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Planning for 2022. Getting a Good Start to a Fantastic Year.

Okay. Let's be real here. Just because 2020 was a year everyone wants to forget, and while 2021 was better than 2020 for many people, 2021 was a difficult year for others. I know a relatively large number of people who lost or quit their jobs due to the "vaccine mandates." Losing or quitting you job can make for a lot of difficult life choices and changes.

While we're at it, let's acknowledge something. Yes, I said it. "Vaccine mandates." I may have offended some of my readers, but there's really no way around that at this time in society. Rather than spending time on that hot topic, I'll let you do your own research and figure things out for yourself.

Regardless of where you stand on the "covid vaccine" issue and what financial situation you find yourself in, planning for your future is a must if you want to move yourself in a positive direction in 2022!

First - Audit Your 2021

You can't really create a plan if you don't know where you stand. How did you do in 2021? Did you waste too much money? Did you waste too much time? Regardless if you used a budget in 2021 or not, it's a good idea to do an audit to see how you spent you money and your time.

Audit Your Time

As a parent and a spouse, I'm constantly having conversations with the family about things they need to do or things they want to do, and the standard answer is, "I don't have time." To which I reply, "you always have time to do the things you want to do. Just manage your time better." The same applies for me. I know there are many things I need to get done around the house, but don't get to them. No excuses. I just need to manage my time better.

When you audit your time, first try to hit the big blocks of time. In most cases, you don't need to recall every minute of every day. Just hit the bigger things that you might have mismanaged your time. In the past, entertainment (movies, netflix, etc.) and video games have been big problems for me. When I first became a netflix subscriber, I would receive DVDs via mail and watch them immediately and mail them back the next day. I watched 6-10 movies a week! Video games were an even bigger problem for me. Just ask my wife!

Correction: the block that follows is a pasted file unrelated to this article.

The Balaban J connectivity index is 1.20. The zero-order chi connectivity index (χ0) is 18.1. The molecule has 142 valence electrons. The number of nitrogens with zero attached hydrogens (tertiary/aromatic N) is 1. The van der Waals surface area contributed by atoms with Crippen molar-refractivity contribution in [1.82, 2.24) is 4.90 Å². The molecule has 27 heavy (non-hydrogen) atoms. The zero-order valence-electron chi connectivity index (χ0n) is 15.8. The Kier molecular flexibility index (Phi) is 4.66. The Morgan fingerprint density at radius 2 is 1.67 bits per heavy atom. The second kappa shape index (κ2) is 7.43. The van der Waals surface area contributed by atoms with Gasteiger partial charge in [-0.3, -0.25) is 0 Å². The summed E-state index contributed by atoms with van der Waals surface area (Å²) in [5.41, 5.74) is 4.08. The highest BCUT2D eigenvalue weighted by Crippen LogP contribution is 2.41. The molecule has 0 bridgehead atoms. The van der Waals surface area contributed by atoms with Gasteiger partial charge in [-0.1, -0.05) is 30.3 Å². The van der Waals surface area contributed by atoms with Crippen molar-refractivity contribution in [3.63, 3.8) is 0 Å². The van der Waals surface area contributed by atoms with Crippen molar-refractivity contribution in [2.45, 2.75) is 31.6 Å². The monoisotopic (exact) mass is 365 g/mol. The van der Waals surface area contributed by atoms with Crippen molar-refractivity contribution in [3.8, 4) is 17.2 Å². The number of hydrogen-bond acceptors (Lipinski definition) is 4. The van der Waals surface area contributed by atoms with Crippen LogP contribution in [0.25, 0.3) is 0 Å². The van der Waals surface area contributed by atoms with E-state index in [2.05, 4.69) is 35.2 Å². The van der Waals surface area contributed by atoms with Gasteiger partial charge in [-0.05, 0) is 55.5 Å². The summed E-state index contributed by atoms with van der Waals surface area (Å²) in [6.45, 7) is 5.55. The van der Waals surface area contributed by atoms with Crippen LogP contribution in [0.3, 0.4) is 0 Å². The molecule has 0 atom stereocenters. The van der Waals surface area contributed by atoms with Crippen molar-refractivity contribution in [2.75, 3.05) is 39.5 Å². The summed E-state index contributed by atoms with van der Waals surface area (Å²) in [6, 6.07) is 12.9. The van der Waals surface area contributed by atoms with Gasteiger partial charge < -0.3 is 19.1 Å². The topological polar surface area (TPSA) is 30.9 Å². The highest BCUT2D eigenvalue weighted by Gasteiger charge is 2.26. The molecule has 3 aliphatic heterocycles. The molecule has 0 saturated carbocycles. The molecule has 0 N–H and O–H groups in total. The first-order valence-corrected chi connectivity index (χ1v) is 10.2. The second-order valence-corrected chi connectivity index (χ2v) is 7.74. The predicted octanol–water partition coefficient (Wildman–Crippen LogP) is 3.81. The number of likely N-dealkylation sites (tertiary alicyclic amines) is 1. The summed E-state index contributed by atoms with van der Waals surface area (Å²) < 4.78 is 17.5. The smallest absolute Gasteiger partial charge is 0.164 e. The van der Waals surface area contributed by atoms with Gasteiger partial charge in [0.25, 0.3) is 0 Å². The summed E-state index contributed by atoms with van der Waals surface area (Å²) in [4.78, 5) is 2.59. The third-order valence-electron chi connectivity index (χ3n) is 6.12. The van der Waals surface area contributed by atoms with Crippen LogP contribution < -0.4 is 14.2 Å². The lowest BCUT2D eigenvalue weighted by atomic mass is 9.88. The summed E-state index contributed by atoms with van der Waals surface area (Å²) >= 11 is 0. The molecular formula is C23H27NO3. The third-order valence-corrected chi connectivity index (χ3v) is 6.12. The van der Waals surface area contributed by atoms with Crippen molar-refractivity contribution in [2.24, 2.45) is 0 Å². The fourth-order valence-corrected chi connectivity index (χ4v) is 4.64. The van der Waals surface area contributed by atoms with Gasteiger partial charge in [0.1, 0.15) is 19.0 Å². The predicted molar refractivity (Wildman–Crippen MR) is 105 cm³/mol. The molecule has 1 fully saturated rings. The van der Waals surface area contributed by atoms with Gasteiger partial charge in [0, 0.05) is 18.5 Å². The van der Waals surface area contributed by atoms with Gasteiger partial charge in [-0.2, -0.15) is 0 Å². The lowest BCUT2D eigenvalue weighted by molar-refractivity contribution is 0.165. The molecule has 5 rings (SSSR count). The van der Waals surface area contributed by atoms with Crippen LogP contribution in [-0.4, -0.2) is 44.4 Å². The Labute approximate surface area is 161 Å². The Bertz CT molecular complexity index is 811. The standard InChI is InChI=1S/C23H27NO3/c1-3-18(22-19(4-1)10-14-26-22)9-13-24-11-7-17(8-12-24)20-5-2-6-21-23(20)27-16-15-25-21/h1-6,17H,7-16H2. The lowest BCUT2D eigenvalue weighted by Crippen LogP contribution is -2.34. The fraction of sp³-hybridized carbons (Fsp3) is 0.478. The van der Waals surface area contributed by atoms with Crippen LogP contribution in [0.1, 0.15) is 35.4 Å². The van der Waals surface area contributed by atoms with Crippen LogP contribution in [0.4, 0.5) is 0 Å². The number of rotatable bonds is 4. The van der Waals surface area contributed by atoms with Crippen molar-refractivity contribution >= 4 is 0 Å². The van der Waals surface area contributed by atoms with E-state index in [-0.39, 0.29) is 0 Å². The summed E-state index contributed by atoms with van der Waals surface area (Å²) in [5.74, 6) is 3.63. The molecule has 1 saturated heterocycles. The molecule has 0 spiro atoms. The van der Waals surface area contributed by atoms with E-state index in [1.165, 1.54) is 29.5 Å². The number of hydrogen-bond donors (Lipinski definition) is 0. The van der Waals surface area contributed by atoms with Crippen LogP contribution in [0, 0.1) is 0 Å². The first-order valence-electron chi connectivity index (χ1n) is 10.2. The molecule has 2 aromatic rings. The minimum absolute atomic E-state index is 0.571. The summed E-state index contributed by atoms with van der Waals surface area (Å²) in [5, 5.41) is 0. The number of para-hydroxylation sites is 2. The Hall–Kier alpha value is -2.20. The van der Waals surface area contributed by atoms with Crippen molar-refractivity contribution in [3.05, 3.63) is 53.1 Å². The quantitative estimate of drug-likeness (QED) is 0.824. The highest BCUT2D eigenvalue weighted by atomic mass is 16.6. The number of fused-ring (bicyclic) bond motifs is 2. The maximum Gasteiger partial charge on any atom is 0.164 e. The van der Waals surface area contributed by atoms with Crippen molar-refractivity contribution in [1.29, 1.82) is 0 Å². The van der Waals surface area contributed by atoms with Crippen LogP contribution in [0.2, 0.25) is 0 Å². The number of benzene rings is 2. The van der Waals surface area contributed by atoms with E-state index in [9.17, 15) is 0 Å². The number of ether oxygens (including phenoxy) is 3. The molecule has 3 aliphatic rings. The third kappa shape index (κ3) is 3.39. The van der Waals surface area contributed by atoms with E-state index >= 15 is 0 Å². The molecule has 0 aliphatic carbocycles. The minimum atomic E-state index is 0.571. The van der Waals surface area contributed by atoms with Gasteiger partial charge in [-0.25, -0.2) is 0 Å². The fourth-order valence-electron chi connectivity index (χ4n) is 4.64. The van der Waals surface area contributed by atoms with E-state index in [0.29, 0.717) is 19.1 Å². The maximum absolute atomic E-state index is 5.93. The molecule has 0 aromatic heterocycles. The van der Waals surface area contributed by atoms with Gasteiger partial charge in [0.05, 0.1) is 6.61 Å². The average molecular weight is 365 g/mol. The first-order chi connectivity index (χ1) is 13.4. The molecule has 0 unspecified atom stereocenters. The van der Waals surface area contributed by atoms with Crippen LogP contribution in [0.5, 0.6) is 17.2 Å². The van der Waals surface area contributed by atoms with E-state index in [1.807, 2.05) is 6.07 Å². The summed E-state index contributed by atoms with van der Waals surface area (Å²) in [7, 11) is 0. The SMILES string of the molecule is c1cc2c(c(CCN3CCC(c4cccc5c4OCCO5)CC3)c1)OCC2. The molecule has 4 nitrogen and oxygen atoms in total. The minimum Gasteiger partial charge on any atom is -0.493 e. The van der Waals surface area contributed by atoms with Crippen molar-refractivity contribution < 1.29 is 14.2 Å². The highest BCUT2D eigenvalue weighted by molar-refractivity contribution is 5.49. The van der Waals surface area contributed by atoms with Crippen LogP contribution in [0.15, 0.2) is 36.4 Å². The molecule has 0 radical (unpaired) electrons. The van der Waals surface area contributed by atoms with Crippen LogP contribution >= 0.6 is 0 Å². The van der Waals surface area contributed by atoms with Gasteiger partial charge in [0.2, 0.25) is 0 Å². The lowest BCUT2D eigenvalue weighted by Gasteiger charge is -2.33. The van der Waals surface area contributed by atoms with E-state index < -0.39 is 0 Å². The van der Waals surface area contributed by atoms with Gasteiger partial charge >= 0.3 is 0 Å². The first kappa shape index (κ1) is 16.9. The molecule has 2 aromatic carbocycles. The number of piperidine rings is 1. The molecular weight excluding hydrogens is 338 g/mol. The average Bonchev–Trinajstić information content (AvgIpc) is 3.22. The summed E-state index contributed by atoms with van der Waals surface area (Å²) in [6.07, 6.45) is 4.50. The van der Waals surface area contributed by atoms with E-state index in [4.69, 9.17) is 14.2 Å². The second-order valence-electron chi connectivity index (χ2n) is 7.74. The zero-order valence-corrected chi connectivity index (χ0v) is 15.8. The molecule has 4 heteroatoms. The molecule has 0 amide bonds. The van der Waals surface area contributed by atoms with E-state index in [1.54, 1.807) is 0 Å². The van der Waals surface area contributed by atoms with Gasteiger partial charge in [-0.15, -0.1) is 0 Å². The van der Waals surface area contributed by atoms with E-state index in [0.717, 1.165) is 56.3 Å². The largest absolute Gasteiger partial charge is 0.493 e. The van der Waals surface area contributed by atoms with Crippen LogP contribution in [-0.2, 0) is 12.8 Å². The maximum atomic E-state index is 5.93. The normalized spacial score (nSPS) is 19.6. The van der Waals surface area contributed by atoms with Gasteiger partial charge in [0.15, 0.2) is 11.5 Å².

How you spend your time is a big contributor to your future failure or success in life. Make sure you're using your time properly.

Audit Your Money

Whether or not you used a budget in 2021, there's a good chance you let some money slip through your fingers. We all develop bad money habits. Even if we are good money managers, we can slip back into some bad habits. Before planning for 2022, spend some time reviewing where all your money went in 2021. You'll probably discover a few areas where you spent money that you could have invested and multiplied!

A few of the big areas for myself and my family are eating out (it costs me 3x-4x more to eat out than to eat at home!). And normally, the meals we make at home are as good or better than what we eat at the restaurants! What are we paying for? Not to mention, the bonding time in the kitchen with the family. We usually cook in teams of 2 or 3.

Next up on the list is impulse buying. My wife and I are a bit guilty of it, and it's amazing how fast things can add up at $10-20 or even $100 items. If you impulse buy four $100 items in a month, that's $400 for only spending $100 per week! And it's quite easy for you and your wife to do it if you're not careful! $800 on things you probably don't even need in the long term.

Although, my wife and I slip up on the impulse buying, we're pretty good on being frugal where the kids are concerned. I grew up in a family where I could beg my mom to buy things at the store, and that sometimes put the family into a financial bind. The wisdom I learned from that is that if you're kids want something, make them buy it!

When auditing your money, I find it helpful to identify the big buckets of spending first. Some of those are...

  • Housing

  • Insurance

  • Food

  • Eating out (treat this as a different category for tracking)

  • Entertainment (Hulu, Netflix, movies, etc.)

  • Vacation

  • Big item spending (car, boat, 4 wheeler, furniture, etc.)

  • Medical expenses

  • Wealth Money / Investments

  • Giving (church tithing, non-profit giving, etc.)

Once you cover those groups and a